This week, CFTC’s Programs team (Heather Johnston, Director of Programs; Genevieve Drouin, Regional Programs Manager – Americas; and Mueni Udeozor, Program Officer) is reporting from New Brunswick, where they are visiting three of our Canadian First Nations partners: Elsipogtog, Eel Ground and Tobique First Nations.
Our Theory of Change launched in 2011 with a pilot program at Eel Ground. We are back to re-assess progress and next steps for Eel Ground and other partners in the area. It is important to now put this work into the larger context, both of CFTC’s Theory of Change Global Map as well as the Canadian context.
In keeping with our Theory of Change modus operandi to focus, focus, focus!, our work in Canada is already exclusively focused on nutrition. However, we now need to look for ways to achieve greater impact through that work: by incorporating community-based, community-led food security and nutrition education elements, and by sharpening our alliances with key strategic partners. This will bring the Theory of Change ‘best practice’ to our efforts in Canada as in international locations.
On May 22, CFTC will be hosting a Stakeholder Consultation here at our offices in Toronto, to scope out the landscape for food security issues among Canada’s Aboriginal communities, and the unique role CFTC – and our donors – might play as we move forward to strengthen our efforts as individual agencies and collectively. We’re excited to bring you new on that front as it develops.
All part of the work we need to do to ‘up our game’ to help children thrive … right here in Canada.
Tobique First Nation, NB, May 6, 2013–Situated along the St. John River in New Brunswick, the Maliseet (people of the river) are comprised of eight communities scattered across the province and into Quebec and Maine. Tobique First Nation was established in 1801 and has a population of approximately 1,800. The closest town is Perth-Andover: a one-street town whose handful of shops faces the river.
This town, where much of the groceries are purchased for the CFTC-funded school lunch program, was initially on reserve territory but was lost in the 1892 surrender to the federal government of Canada.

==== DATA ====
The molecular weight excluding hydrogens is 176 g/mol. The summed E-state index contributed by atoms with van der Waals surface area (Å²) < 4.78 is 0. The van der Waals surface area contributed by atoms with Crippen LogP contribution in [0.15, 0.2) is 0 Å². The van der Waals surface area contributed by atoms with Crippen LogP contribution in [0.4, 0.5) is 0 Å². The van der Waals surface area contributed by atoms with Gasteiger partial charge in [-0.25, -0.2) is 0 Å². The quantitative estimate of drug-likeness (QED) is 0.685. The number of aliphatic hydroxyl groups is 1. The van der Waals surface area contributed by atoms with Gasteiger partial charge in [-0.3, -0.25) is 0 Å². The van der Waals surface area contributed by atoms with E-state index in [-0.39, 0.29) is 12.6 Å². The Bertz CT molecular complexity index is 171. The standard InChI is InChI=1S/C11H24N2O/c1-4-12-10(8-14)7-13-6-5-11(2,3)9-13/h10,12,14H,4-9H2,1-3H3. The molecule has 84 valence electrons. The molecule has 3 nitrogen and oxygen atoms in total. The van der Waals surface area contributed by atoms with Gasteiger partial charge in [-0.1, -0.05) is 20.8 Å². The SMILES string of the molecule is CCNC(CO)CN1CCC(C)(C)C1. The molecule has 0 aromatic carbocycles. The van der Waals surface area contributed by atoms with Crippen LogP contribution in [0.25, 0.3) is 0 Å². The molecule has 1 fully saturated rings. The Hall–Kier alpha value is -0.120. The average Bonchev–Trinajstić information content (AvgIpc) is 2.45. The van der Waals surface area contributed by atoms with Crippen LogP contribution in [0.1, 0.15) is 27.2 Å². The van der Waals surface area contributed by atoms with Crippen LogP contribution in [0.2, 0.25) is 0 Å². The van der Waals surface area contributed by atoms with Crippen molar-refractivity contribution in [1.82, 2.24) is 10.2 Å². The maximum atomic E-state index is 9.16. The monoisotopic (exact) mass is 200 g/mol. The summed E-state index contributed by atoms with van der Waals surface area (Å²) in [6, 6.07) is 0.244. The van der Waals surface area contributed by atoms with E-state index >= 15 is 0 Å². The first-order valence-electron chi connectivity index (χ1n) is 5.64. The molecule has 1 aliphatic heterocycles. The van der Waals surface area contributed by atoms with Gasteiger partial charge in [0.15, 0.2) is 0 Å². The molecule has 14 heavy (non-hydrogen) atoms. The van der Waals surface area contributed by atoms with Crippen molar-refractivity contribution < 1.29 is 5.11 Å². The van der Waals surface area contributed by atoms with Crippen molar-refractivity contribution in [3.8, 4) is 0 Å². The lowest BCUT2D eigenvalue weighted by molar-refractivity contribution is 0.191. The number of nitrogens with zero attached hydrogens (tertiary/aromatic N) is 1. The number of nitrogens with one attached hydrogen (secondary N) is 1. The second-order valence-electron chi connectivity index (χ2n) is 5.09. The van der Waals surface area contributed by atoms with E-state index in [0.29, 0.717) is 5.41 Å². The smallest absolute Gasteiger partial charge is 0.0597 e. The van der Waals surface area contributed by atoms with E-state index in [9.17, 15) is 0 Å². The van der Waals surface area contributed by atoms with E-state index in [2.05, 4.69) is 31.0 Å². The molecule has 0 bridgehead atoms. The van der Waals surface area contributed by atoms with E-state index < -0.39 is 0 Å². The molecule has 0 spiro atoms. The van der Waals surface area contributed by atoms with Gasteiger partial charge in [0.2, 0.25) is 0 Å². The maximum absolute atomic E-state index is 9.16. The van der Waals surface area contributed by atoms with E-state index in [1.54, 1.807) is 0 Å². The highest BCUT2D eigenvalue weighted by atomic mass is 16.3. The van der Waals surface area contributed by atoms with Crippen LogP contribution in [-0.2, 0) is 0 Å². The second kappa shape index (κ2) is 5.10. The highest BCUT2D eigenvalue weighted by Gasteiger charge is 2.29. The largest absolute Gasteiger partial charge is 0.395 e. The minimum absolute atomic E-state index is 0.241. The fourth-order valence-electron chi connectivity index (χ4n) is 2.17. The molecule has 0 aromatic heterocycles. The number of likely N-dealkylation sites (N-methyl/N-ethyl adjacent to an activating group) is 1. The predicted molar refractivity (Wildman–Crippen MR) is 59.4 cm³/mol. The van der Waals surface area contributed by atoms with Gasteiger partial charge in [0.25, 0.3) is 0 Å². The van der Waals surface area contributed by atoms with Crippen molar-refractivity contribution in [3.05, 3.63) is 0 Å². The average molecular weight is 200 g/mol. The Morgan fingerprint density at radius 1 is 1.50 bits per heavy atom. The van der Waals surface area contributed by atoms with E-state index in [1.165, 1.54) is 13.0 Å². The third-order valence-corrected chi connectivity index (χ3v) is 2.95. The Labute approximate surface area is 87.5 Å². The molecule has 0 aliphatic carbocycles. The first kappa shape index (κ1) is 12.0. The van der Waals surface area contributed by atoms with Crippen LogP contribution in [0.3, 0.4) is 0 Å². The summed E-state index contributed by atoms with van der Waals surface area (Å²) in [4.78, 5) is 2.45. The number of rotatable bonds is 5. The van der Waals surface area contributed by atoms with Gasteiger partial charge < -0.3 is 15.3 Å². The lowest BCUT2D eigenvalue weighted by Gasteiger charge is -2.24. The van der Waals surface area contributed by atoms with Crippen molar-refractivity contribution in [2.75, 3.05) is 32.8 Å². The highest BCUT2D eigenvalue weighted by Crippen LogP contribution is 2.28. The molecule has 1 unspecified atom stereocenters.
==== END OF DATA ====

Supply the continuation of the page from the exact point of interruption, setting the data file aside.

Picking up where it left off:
The Mah-Sos School and CFTC have been working in partnership since 2008 to deliver a school lunch program for all elementary school children attending the school. Grade 5 teacher and former principal, Tim Nicholas, is one of the coordinators of the school lunch program.
Tim works closely with Bernie Nicholas (school administrator), the school principal and two cooks to deliver healthy lunches to approximately 85 to 90 students daily. While weekly access to supermarkets for purchasing food for the lunch program is not an issue, further planning and coordination on creative ways to incorporate nutrition education into this program will strengthen it by providing a longer-term, sustainable focus.
Last year, students and teachers moved into a brand new school after outgrowing the previous one. A new, more functional kitchen has gone a long way to provide warm, tasty meals in a timely manner. The team at Mah-Sos school believes they can find workable solutions to a few remaining challenges, including food storage space.
Funding for the new, larger school was provided through Aboriginal Affairs and Northern Development Canada (AANDA). A consultative planning and implementation process with teachers, administrators, workers and AANDA guided the process from beginning to end.
The school, which serves pre-kindergarten to Grade 5, has space enough to accommodate up to Grade 8. This year, students will be able to stay at this school to the end of Grade 6 and will remain in the school until they finish the elementary levels.
The 12 to 13 staff and teacher aides are playing a key role in preparing students for success, especially given that class sizes are around 10 to 13 students and allow for concentrated support to students.
Adjacent to the school is a new health centre funded by the Ministry of Health. Here, a staff including nutritionist, dietician, doctor, registered nurse and dental hygienist is able to provide much-needed services to the community. The health centre currently provides a breakfast program for all children at Mah-Sos school and has a greenhouse, presenting an opportunity for school cooks, principal and teacher staff to work closely with the nutritionist to strengthen the lunch program, which CFTC will encourage in the coming year.
Up tomorrow, Genevieve Drouin will report from Elsipogtog First Nation – where good things are growing! Stay tuned!